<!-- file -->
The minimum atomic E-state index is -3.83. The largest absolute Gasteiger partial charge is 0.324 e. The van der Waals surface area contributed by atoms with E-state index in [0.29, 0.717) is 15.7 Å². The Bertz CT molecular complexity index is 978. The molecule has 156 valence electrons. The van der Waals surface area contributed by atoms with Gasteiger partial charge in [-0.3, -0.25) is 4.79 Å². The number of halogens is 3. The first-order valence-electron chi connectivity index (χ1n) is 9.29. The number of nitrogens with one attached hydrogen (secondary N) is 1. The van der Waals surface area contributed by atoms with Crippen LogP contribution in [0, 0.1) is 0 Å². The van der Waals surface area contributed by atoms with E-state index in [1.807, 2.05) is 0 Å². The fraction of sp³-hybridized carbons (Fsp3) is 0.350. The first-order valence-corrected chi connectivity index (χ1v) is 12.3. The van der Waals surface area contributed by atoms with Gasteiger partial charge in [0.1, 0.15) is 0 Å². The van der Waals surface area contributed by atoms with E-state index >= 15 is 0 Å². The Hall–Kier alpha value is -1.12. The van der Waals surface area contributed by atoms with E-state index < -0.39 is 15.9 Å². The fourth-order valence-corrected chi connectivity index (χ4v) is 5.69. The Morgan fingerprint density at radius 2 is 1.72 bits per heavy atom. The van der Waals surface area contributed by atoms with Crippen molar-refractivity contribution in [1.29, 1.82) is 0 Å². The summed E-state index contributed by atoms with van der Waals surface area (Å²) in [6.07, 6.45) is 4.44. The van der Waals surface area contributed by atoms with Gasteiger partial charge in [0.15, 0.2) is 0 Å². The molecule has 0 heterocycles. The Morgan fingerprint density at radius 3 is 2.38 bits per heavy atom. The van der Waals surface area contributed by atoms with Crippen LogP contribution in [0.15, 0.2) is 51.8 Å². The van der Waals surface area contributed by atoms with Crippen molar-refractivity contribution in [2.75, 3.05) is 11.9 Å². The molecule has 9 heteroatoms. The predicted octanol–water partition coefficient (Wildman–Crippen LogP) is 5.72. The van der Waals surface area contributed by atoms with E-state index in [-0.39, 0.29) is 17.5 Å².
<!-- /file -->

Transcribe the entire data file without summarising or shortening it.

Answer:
The minimum atomic E-state index is -3.83. The largest absolute Gasteiger partial charge is 0.324 e. The van der Waals surface area contributed by atoms with E-state index in [0.29, 0.717) is 15.7 Å². The Bertz CT molecular complexity index is 978. The molecule has 156 valence electrons. The van der Waals surface area contributed by atoms with Gasteiger partial charge in [-0.3, -0.25) is 4.79 Å². The number of halogens is 3. The first-order valence-electron chi connectivity index (χ1n) is 9.29. The number of nitrogens with one attached hydrogen (secondary N) is 1. The van der Waals surface area contributed by atoms with Crippen LogP contribution in [0, 0.1) is 0 Å². The van der Waals surface area contributed by atoms with E-state index in [1.807, 2.05) is 0 Å². The fraction of sp³-hybridized carbons (Fsp3) is 0.350. The first-order valence-corrected chi connectivity index (χ1v) is 12.3. The van der Waals surface area contributed by atoms with Gasteiger partial charge in [0.1, 0.15) is 0 Å². The van der Waals surface area contributed by atoms with E-state index >= 15 is 0 Å². The Hall–Kier alpha value is -1.12. The van der Waals surface area contributed by atoms with E-state index < -0.39 is 15.9 Å². The fourth-order valence-corrected chi connectivity index (χ4v) is 5.69. The Morgan fingerprint density at radius 2 is 1.72 bits per heavy atom. The van der Waals surface area contributed by atoms with Crippen molar-refractivity contribution in [1.29, 1.82) is 0 Å². The summed E-state index contributed by atoms with van der Waals surface area (Å²) in [6.07, 6.45) is 4.44. The van der Waals surface area contributed by atoms with Gasteiger partial charge in [0.15, 0.2) is 0 Å². The molecule has 0 heterocycles. The Morgan fingerprint density at radius 3 is 2.38 bits per heavy atom. The van der Waals surface area contributed by atoms with Crippen LogP contribution in [0.15, 0.2) is 51.8 Å². The van der Waals surface area contributed by atoms with Crippen molar-refractivity contribution in [2.75, 3.05) is 11.9 Å². The molecule has 9 heteroatoms. The predicted octanol–water partition coefficient (Wildman–Crippen LogP) is 5.72. The van der Waals surface area contributed by atoms with E-state index in [-0.39, 0.29) is 17.5 Å².